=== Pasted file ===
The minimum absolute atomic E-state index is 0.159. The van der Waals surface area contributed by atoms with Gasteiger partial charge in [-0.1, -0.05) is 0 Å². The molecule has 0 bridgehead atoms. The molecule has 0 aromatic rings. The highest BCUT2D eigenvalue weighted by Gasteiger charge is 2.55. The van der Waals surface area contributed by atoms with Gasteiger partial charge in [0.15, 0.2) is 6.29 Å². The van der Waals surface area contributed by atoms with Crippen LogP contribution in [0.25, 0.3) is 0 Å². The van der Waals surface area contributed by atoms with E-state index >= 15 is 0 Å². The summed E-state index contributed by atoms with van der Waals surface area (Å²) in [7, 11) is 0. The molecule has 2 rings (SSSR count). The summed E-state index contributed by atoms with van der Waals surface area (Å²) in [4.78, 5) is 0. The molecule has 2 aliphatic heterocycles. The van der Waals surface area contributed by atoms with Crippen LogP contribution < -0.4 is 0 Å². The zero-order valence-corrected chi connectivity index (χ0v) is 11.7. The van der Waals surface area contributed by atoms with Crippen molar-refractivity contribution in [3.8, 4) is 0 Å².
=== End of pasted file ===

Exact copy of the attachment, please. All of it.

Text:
The minimum absolute atomic E-state index is 0.159. The van der Waals surface area contributed by atoms with Gasteiger partial charge in [-0.1, -0.05) is 0 Å². The molecule has 0 bridgehead atoms. The molecule has 0 aromatic rings. The highest BCUT2D eigenvalue weighted by Gasteiger charge is 2.55. The van der Waals surface area contributed by atoms with Gasteiger partial charge in [0.15, 0.2) is 6.29 Å². The van der Waals surface area contributed by atoms with Crippen LogP contribution in [0.25, 0.3) is 0 Å². The van der Waals surface area contributed by atoms with E-state index >= 15 is 0 Å². The summed E-state index contributed by atoms with van der Waals surface area (Å²) in [7, 11) is 0. The molecule has 2 rings (SSSR count). The summed E-state index contributed by atoms with van der Waals surface area (Å²) in [4.78, 5) is 0. The molecule has 2 aliphatic heterocycles. The van der Waals surface area contributed by atoms with Crippen LogP contribution < -0.4 is 0 Å². The zero-order valence-corrected chi connectivity index (χ0v) is 11.7. The van der Waals surface area contributed by atoms with Crippen molar-refractivity contribution in [3.8, 4) is 0 Å².